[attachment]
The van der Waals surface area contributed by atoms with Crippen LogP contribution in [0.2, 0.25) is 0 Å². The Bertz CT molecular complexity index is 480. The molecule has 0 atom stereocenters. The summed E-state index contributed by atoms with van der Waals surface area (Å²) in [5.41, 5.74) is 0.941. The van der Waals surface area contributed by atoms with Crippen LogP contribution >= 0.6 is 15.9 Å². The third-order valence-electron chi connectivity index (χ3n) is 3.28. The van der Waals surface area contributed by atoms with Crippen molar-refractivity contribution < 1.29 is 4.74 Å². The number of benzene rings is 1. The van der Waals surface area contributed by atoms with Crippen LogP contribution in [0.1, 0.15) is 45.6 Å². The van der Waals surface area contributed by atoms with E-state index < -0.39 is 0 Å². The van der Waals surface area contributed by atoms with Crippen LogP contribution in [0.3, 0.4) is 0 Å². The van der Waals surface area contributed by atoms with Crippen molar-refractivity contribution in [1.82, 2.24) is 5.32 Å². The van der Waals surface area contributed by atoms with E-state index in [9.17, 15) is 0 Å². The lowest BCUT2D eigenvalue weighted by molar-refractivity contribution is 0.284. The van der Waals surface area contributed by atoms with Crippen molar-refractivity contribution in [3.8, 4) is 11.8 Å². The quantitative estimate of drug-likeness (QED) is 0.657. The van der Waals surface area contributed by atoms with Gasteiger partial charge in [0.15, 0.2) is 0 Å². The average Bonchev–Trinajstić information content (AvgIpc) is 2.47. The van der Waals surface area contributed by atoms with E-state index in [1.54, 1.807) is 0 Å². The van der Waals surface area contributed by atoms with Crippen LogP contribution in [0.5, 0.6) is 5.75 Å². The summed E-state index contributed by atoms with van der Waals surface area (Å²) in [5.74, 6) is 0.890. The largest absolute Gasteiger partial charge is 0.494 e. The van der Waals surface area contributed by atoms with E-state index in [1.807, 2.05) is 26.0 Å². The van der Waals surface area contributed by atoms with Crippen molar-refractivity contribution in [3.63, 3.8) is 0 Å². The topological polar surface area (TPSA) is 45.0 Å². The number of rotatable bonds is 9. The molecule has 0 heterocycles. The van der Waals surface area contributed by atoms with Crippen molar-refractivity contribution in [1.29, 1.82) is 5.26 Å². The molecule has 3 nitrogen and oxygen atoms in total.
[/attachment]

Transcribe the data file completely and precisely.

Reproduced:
The van der Waals surface area contributed by atoms with Crippen LogP contribution in [0.2, 0.25) is 0 Å². The Bertz CT molecular complexity index is 480. The molecule has 0 atom stereocenters. The summed E-state index contributed by atoms with van der Waals surface area (Å²) in [5.41, 5.74) is 0.941. The van der Waals surface area contributed by atoms with Crippen LogP contribution >= 0.6 is 15.9 Å². The third-order valence-electron chi connectivity index (χ3n) is 3.28. The van der Waals surface area contributed by atoms with Crippen molar-refractivity contribution < 1.29 is 4.74 Å². The number of benzene rings is 1. The van der Waals surface area contributed by atoms with Crippen LogP contribution in [0.1, 0.15) is 45.6 Å². The van der Waals surface area contributed by atoms with E-state index < -0.39 is 0 Å². The van der Waals surface area contributed by atoms with Crippen LogP contribution in [0.3, 0.4) is 0 Å². The van der Waals surface area contributed by atoms with Crippen molar-refractivity contribution in [1.82, 2.24) is 5.32 Å². The van der Waals surface area contributed by atoms with E-state index in [9.17, 15) is 0 Å². The lowest BCUT2D eigenvalue weighted by molar-refractivity contribution is 0.284. The van der Waals surface area contributed by atoms with Crippen molar-refractivity contribution in [3.8, 4) is 11.8 Å². The quantitative estimate of drug-likeness (QED) is 0.657. The van der Waals surface area contributed by atoms with Gasteiger partial charge in [0.15, 0.2) is 0 Å². The average Bonchev–Trinajstić information content (AvgIpc) is 2.47. The van der Waals surface area contributed by atoms with E-state index in [1.54, 1.807) is 0 Å². The van der Waals surface area contributed by atoms with Crippen LogP contribution in [0.5, 0.6) is 5.75 Å². The summed E-state index contributed by atoms with van der Waals surface area (Å²) in [5.74, 6) is 0.890. The largest absolute Gasteiger partial charge is 0.494 e. The van der Waals surface area contributed by atoms with E-state index in [1.807, 2.05) is 26.0 Å². The van der Waals surface area contributed by atoms with Crippen molar-refractivity contribution in [3.63, 3.8) is 0 Å². The topological polar surface area (TPSA) is 45.0 Å². The number of rotatable bonds is 9. The molecule has 0 heterocycles. The van der Waals surface area contributed by atoms with Crippen molar-refractivity contribution in [1.29, 1.82) is 5.26 Å². The molecule has 3 nitrogen and oxygen atoms in total.